# Schild regression

Schild regression analysis, named for Heinz Otto Schild, is a useful tool for studying the effects of agonists and antagonists on the cellular response caused by the receptor or on ligand-receptor binding.

Using a dose-response curve or an equivalent curve with concentration and binding %, it is possible to determine the dose ratio, this is a measure of the potency of a drug; it is obtained by dividing the increased equilibrium constant due to drug inhibition by the equilibrium constant without the drug. A Schild plot is a double logarithmic plot, typically Log(dr-1) as the ordinate and Log[B] as the abscissa. This is because a competitive drug B will have a linear plot with the $dr=1+[B]/K_B$. These experiments must be carried out on a very wide range (therefore the logarithmic scale) as the mechanisms differ over a large scale, such as at high concentration of drug.

## Schild regression for ligand binding

Although most experiments use cellular response as a measure of the effect, the effect is, in essence, a result of the binding kinetics; so, in order to illustrate the mechanism, ligand binding is used. A ligand A will bind to a receptor R according to an equilibrium constant :

$K_d = \frac{ k_{-1} }{k_1}$

Although the equilibrium constant is more meaningful, texts often mention its inverse, the affinity constant (Kaff = k1/k-1): A better binding means an increase of binding affinity.

The equation for simple ligand binding to a single homogeneous receptor is

$[AR]=\frac{[R] \, t \, [A]}{[A]+K_d}$

This is the Hill-Langmuir equation, which is practically the Hill equation (biochemistry) described for the agonist binding. In chemistry, this relationship is called the Langmuir equation, which describes the adsorption of molecules onto sites of a surface (see adsorption).

[R]total is the total number of binding sites, and when the equation is plotted it is the horizontal asymptote to which the plot tends; more binding sites will be occupied as the ligand concentration increases, but there will never be 100% occupancy. The binding affinity is the concentration needed to occupy 50% of the sites; the lower this value is the easier it is for the ligand to occupy the binding site.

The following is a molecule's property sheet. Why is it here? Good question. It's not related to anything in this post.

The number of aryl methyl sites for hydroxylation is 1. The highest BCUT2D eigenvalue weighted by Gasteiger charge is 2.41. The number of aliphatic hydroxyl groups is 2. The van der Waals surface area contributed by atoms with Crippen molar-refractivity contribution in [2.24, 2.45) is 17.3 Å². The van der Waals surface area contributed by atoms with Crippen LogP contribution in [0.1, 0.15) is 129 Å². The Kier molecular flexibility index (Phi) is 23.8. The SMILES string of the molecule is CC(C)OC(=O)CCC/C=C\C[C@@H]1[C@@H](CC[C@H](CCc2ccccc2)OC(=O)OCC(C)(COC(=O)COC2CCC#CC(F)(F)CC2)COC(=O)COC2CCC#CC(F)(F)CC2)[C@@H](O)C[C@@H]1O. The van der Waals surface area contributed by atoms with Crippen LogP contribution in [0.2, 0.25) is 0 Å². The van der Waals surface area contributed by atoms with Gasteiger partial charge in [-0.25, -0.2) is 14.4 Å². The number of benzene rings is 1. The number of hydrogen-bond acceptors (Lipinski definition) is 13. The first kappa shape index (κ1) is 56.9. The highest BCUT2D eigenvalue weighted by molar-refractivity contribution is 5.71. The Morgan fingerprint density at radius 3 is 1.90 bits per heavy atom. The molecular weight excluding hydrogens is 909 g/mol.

The binding of the ligand to the receptor at equilibrium follows the same kinetics as an enzyme at steady-state (Michaelis-Menten equation) without the conversion of the bound substrate to product.

Agonists and antagonists can have various effects on ligand binding. They can change the maximum number of binding sites, the affinity of the ligand to the receptor, both effects together or even more bizarre effects when the system being studied is more intact, such as in tissue samples. (Tissue absorption, densitization, and other non equilibrium steady-state can be a problem.)

A surmountable drug changes the binding affinity:

• competitive ligand: $K_d'= K_d \frac{1+[B]}{K_b}$
• cooperative allosteric ligand: $K_d'= K_d \frac{K_B + [B]}{K_B + \frac{[B]}{\alpha} }$

A nonsurmountable drug changes the maximum binding:

• noncompetitive binding: $[R] \, t' = \frac{[R] \, t}{1 + \frac{[B]}{K_b} }$
• irreversible binding

The Schild regression also can reveal if there are more than one type of receptor and it can show if the experiment was done wrong as the system has not reached equilibrium.

The first radio-receptor assay (RRA) was done in 1970 by Lefkowitz et al., using a radiolabeled hormone to determine the binding affinity for its receptor.[1]

A radio-receptor assay requires the separation of the bound from the free ligand. This is done by filtration, centrifugation or dialysis.[2]

A method that does not require separation is the scintillation proximity assay that relies on the fact that β-rays from 3H travel extremely short distances. The receptors are bound to beads coated with a polyhydroxy scintillator. Only the bound ligands to be detected.

Today, the fluorescence method is preferred to radioactive materials due to a much lower cost, lower hazard, and the possibility of multiplexing the reactions in a high-throughput manner. One problem is that fluorescent-labeled ligands have to bear a bulky fluorophore that may cause it to hinder the ligand binding. Therefore, the fluorophore used, the length of the linker, and its position must be carefully selected.

An example is by using FRET, where the ligand's fluorophore transfers its energy to the fluorophore of an antibody raised against the receptor.

Other detection methods such as surface plasmon resonance do not even require fluorophores.